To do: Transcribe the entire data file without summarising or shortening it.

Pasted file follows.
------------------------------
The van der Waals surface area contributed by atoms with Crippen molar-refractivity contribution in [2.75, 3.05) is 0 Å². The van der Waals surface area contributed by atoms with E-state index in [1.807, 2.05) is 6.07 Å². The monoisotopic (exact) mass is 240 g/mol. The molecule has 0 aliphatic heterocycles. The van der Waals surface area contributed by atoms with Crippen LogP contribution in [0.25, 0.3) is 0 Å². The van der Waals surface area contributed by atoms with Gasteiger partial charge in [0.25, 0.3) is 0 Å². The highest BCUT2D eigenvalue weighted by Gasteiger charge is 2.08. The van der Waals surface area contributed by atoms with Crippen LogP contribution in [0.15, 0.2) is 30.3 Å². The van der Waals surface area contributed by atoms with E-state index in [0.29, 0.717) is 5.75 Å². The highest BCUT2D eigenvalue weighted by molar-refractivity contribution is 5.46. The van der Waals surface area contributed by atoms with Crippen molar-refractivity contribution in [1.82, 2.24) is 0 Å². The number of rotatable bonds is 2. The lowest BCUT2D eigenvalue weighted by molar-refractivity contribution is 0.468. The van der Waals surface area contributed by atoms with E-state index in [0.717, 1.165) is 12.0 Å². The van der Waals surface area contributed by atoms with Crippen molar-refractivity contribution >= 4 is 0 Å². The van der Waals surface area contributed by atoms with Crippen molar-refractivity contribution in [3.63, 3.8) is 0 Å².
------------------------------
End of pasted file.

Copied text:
The van der Waals surface area contributed by atoms with Crippen molar-refractivity contribution in [2.75, 3.05) is 0 Å². The van der Waals surface area contributed by atoms with E-state index in [1.807, 2.05) is 6.07 Å². The monoisotopic (exact) mass is 240 g/mol. The molecule has 0 aliphatic heterocycles. The van der Waals surface area contributed by atoms with Crippen LogP contribution in [0.25, 0.3) is 0 Å². The van der Waals surface area contributed by atoms with Gasteiger partial charge in [0.25, 0.3) is 0 Å². The highest BCUT2D eigenvalue weighted by Gasteiger charge is 2.08. The van der Waals surface area contributed by atoms with Crippen LogP contribution in [0.15, 0.2) is 30.3 Å². The van der Waals surface area contributed by atoms with E-state index in [0.29, 0.717) is 5.75 Å². The highest BCUT2D eigenvalue weighted by molar-refractivity contribution is 5.46. The van der Waals surface area contributed by atoms with Crippen molar-refractivity contribution in [1.82, 2.24) is 0 Å². The number of rotatable bonds is 2. The lowest BCUT2D eigenvalue weighted by molar-refractivity contribution is 0.468. The van der Waals surface area contributed by atoms with E-state index in [0.717, 1.165) is 12.0 Å². The van der Waals surface area contributed by atoms with Crippen molar-refractivity contribution >= 4 is 0 Å². The van der Waals surface area contributed by atoms with Crippen molar-refractivity contribution in [3.63, 3.8) is 0 Å².